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Dwarf Planets
And TNOs
The Problem of Pluto
Pluto was discovered in 1930. Named after the god of the dead.
Its position was predicted by perturbations in Neptune’s orbit
From the beginning it was unlike any other planet.
Its orbit is on a far different plane than the other planets, at a 17°
angle from them and…
is so elliptical (30 – 49 AU) that
it crosses Neptune’s
Its size is very small, less than half Mercury’s radius
and its mass is even less at only .002 of Earth
Its Composition was at first thought to be a
terrestrial planet, though isolated beyond the Gas
later its composition was discovered to be icy,
more like a comet than Earth.
Its moon, Charon is unusually large, at half Pluto’s
radius and orbits very close at 19,600 km.
All this made Pluto very unique until…
Eris, and a new type of planet
In 2005 another ‘planet’, called Eris after the Greek
goddess of discord, was discovered
It was very much like Pluto, a little larger
with similar composition, a tilted (44°) and elliptical (39
– 97 AU) orbit, and a large moon.
Recently more, (6+) other similar objects have been
In August 2006 they and Pluto were called a new category
of celestial objects, “Dwarf Planets”
A Dwarf Planet:
• Orbits the Sun
• Has enough mass so that gravity makes them roughly
• But have not cleared their orbit of other objects
One Dwarf planet does have a composition similar to
It was once considered an asteroid it orbits in the asteroid
belt between Mars and Jupiter at 2.77 AU
It is between 909 & 975km in diameter.
Trans-Neptune Objects (TNO’s)
and other dwarf planets
Pluto, Eris, Sedna and Orcus are all icy dwarf planets
that cross Neptune’s orbit or come close to it
At their greatest distance they pass into the Kuiper
belt where comets orbit,
They are known as ”TNO’s”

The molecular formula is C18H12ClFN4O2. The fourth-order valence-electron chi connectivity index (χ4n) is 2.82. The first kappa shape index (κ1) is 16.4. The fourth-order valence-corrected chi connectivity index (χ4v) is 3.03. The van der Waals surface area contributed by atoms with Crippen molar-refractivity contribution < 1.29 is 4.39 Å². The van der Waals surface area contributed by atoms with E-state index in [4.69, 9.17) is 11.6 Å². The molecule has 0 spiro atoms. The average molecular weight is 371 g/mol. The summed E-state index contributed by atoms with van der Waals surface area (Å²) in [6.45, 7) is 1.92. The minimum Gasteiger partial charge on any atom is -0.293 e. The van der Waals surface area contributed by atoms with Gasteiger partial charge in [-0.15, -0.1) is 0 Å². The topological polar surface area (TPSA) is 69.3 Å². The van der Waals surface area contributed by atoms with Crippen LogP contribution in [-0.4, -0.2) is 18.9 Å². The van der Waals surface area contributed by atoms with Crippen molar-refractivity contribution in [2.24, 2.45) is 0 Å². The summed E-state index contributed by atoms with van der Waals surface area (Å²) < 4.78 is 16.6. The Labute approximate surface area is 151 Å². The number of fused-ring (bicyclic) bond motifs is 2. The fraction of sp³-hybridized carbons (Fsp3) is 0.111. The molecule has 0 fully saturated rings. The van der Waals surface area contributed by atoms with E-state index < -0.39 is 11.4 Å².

About 10 such objects are known.
There are probably many more dwarf planets orbiting
far beyond Neptune.
Plutoids are icy dwarf planets similar to Pluto.
They orbit in the Kuiper Belt and in composition
resemble comets.
(Although exactly what gas the ice is varies)
They Include: Pluto
and Haumea
Some such as Sedna, Quaoar, Orcus and Varuna
await a further observation before
Pluto’s Transient
Nitrogen is especially common on Pluto
It has an atmosphere of mostly nitrogen that
only exists when its closer to the Sun.
It freezes when Pluto reaches aphelion and
vaporizes again as it approaches
Pluto and Charon are
a “binary planet”
1. Charon has a
radius (635km)
more than half
that of Pluto.
2. They orbit each
other and
are tidally locked
so that both
always face the
same side to each
Two true moons Nix and
Hydra orbit the pair.
Eris, with a radius of 1200 km, is the largest of
the Plutoids.
It takes over 500 years to complete its 68 AU
average orbit.
It has one small Moon: Dysonomia
Makemake And Haumea
At a radius of 950 km Makemake is the third largest
Debate raged over the status of Haumea
Its elongated shape is the
result of it fast spin.
At a period of 4 hours,
the fastest known
So now it qualifies
It has two small moons,
Hi’iaka and Namaka